When making the film, with collaborator and co-director Alan Hicks, the two built on their different strengths. “We tried to keep it emotional and not totally forced,” she says of the decision to utilize verite and archival footage rather than rely on talking head-style present-day interviews.

“Free Solo’s” E. Chai Vasarhelyi describes herself and Jimmy Chinn as directing partners, rather than co-directors. The pair met on their previous film, “Meru” (which grabbed DGA and PGA nominations). “Free Solo” is Vasarhelyi’s sixth feature-length film and captures acclaimed solo climber Alex Honnold’s attempt to scale Yosemite’s El Capitan granite rock face without ropes or other safety gear.

“ ‘Free Solo’ is a perfect marriage of our skills: Jimmy directed the high-altitude shots and was sensitive to climber Alex Honnold’s headspace,” she explains. Her role was to determine how to best tell the story. The duo (who are now married) edited concurrently with filming the preparations for the historic and daring climb. “The editing helped me focus their shooting,” Vasarhelyi says, and the footage dramatically expresses the vertiginous nature of the ascent.

Although an action film, she believes the pic works on an emotional level too. Her first film (made at age 22) was sponsored by grants; she won the documentary prize at the Tribeca Film Festival at age 23 for “A Normal Life.”

“I think you have to believe in what you are doing when making a documentary,” she says. There’s more independence in the documentary realm, a factor that may attract women, and fewer barriers to entry, she adds.

Tenacity, however, is a necessity. “In the documentary film business, you have more power to tell your own story,” says Sandi Tan, director of “Shirkers,” a found-footage film from her own long-lost feature shot 25 years ago in Singapore. The story of “Shirkers” began when Tan was 18 and decided with the help of friends and a mentor to write and then shoot an independent road movie/thriller. Her mentor mysteriously turned on the team and ultimately stole the processed footage.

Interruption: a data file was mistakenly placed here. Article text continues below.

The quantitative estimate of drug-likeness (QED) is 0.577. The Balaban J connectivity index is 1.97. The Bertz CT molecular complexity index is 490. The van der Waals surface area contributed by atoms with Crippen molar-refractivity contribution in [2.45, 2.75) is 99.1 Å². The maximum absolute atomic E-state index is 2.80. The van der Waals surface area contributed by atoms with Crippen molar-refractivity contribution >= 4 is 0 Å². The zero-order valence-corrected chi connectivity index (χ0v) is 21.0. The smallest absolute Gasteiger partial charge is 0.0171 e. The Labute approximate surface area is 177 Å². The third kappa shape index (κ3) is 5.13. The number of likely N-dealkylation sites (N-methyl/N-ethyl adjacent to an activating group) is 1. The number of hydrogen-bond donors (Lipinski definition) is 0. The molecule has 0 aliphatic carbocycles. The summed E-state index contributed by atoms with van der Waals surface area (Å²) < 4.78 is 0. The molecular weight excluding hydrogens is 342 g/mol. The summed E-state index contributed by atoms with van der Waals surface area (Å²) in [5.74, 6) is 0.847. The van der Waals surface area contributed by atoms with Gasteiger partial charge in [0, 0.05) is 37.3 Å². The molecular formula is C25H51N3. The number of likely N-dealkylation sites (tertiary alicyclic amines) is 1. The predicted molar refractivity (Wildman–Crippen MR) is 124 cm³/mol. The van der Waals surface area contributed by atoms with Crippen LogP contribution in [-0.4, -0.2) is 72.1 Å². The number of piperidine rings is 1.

Tan, who has made short films, written screenplays and is a novelist, realized the story of the unfinished film could become a documentary when the footage came back to her in 2015.

“I thought it was really interesting but kept it a secret: my secret superhero identity was my 18-year-old self. I never told anyone about this, it was such a hidden thing,” she says. When she saw the original 16mm footage being transferred she realized that there was something more. It was exactly as she remembered it.

“I can’t tell you the number of people that feel that it’s their story. And feel me telling them to be brave, to rediscover your passion for whatever it was you had in your youth,” Tan says. “Shirkers” premiered at the Sundance Film Festival where Tan won the World Cinema documentary directing award. Funding support came from the Sundance Documentary Film Program and Cinereach. Netflix launched the film in late October.

“Female filmmakers have told me they feel entirely moved and inspired by ‘Shirkers,’ ” she says. She’s found documentary to be “liberating and open to people of all kinds, especially women.”